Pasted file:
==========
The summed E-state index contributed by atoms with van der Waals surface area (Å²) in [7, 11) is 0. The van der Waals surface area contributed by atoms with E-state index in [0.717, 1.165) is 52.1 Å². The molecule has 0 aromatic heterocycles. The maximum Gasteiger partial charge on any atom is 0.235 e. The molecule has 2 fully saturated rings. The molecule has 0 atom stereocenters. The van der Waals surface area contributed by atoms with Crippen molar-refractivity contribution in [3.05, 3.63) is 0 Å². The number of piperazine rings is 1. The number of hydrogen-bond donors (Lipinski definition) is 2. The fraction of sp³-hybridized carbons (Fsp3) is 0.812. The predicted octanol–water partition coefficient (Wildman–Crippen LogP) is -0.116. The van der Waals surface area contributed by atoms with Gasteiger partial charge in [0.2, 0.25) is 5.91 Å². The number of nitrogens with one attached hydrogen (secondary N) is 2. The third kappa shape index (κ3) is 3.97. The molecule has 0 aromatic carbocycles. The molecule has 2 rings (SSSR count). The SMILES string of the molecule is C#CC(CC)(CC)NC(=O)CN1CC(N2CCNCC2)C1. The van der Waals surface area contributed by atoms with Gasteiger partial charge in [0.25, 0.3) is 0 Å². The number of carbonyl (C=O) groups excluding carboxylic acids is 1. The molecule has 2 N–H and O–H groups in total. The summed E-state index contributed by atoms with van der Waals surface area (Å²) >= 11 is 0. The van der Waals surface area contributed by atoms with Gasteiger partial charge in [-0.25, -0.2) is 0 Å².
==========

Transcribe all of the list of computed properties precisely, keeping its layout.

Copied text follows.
The summed E-state index contributed by atoms with van der Waals surface area (Å²) in [7, 11) is 0. The van der Waals surface area contributed by atoms with E-state index in [0.717, 1.165) is 52.1 Å². The molecule has 0 aromatic heterocycles. The maximum Gasteiger partial charge on any atom is 0.235 e. The molecule has 2 fully saturated rings. The molecule has 0 atom stereocenters. The van der Waals surface area contributed by atoms with Crippen molar-refractivity contribution in [3.05, 3.63) is 0 Å². The number of piperazine rings is 1. The number of hydrogen-bond donors (Lipinski definition) is 2. The fraction of sp³-hybridized carbons (Fsp3) is 0.812. The predicted octanol–water partition coefficient (Wildman–Crippen LogP) is -0.116. The van der Waals surface area contributed by atoms with Gasteiger partial charge in [0.2, 0.25) is 5.91 Å². The number of nitrogens with one attached hydrogen (secondary N) is 2. The third kappa shape index (κ3) is 3.97. The molecule has 0 aromatic carbocycles. The molecule has 2 rings (SSSR count). The SMILES string of the molecule is C#CC(CC)(CC)NC(=O)CN1CC(N2CCNCC2)C1. The van der Waals surface area contributed by atoms with Gasteiger partial charge in [0.25, 0.3) is 0 Å². The number of carbonyl (C=O) groups excluding carboxylic acids is 1. The molecule has 2 N–H and O–H groups in total. The summed E-state index contributed by atoms with van der Waals surface area (Å²) >= 11 is 0. The van der Waals surface area contributed by atoms with Gasteiger partial charge in [-0.25, -0.2) is 0 Å².